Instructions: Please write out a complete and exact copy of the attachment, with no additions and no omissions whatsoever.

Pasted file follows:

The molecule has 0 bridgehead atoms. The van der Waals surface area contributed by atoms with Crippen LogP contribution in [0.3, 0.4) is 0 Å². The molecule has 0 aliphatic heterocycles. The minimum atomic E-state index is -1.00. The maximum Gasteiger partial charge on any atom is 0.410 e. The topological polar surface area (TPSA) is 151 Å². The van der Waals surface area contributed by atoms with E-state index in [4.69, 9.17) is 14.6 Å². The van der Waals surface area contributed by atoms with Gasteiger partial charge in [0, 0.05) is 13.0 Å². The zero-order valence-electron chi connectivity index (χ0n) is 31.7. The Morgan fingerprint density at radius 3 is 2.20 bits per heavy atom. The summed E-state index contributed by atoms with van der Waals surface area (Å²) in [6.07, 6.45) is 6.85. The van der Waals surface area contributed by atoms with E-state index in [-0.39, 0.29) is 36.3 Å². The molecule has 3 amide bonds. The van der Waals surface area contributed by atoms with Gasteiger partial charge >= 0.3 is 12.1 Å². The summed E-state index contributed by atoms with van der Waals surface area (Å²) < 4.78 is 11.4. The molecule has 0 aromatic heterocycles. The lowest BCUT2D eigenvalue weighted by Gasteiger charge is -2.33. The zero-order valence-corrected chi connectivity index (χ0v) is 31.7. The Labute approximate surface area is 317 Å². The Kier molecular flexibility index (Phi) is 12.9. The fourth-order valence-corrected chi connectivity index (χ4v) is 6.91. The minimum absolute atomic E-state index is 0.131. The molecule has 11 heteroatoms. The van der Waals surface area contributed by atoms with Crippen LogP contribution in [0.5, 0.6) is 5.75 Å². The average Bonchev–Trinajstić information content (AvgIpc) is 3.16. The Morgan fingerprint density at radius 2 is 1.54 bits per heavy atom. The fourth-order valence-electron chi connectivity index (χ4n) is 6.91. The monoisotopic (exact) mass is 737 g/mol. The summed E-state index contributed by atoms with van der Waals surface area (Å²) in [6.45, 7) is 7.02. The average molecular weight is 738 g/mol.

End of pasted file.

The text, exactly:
The molecule has 0 bridgehead atoms. The van der Waals surface area contributed by atoms with Crippen LogP contribution in [0.3, 0.4) is 0 Å². The molecule has 0 aliphatic heterocycles. The minimum atomic E-state index is -1.00. The maximum Gasteiger partial charge on any atom is 0.410 e. The topological polar surface area (TPSA) is 151 Å². The van der Waals surface area contributed by atoms with E-state index in [4.69, 9.17) is 14.6 Å². The van der Waals surface area contributed by atoms with Gasteiger partial charge in [0, 0.05) is 13.0 Å². The zero-order valence-electron chi connectivity index (χ0n) is 31.7. The Morgan fingerprint density at radius 3 is 2.20 bits per heavy atom. The summed E-state index contributed by atoms with van der Waals surface area (Å²) in [6.07, 6.45) is 6.85. The van der Waals surface area contributed by atoms with E-state index in [-0.39, 0.29) is 36.3 Å². The molecule has 3 amide bonds. The van der Waals surface area contributed by atoms with Gasteiger partial charge >= 0.3 is 12.1 Å². The summed E-state index contributed by atoms with van der Waals surface area (Å²) < 4.78 is 11.4. The molecule has 0 aromatic heterocycles. The lowest BCUT2D eigenvalue weighted by Gasteiger charge is -2.33. The zero-order valence-corrected chi connectivity index (χ0v) is 31.7. The Labute approximate surface area is 317 Å². The Kier molecular flexibility index (Phi) is 12.9. The fourth-order valence-corrected chi connectivity index (χ4v) is 6.91. The minimum absolute atomic E-state index is 0.131. The molecule has 11 heteroatoms. The van der Waals surface area contributed by atoms with Crippen LogP contribution in [0.5, 0.6) is 5.75 Å². The average Bonchev–Trinajstić information content (AvgIpc) is 3.16. The Morgan fingerprint density at radius 2 is 1.54 bits per heavy atom. The fourth-order valence-electron chi connectivity index (χ4n) is 6.91. The monoisotopic (exact) mass is 737 g/mol. The summed E-state index contributed by atoms with van der Waals surface area (Å²) in [6.45, 7) is 7.02. The average molecular weight is 738 g/mol.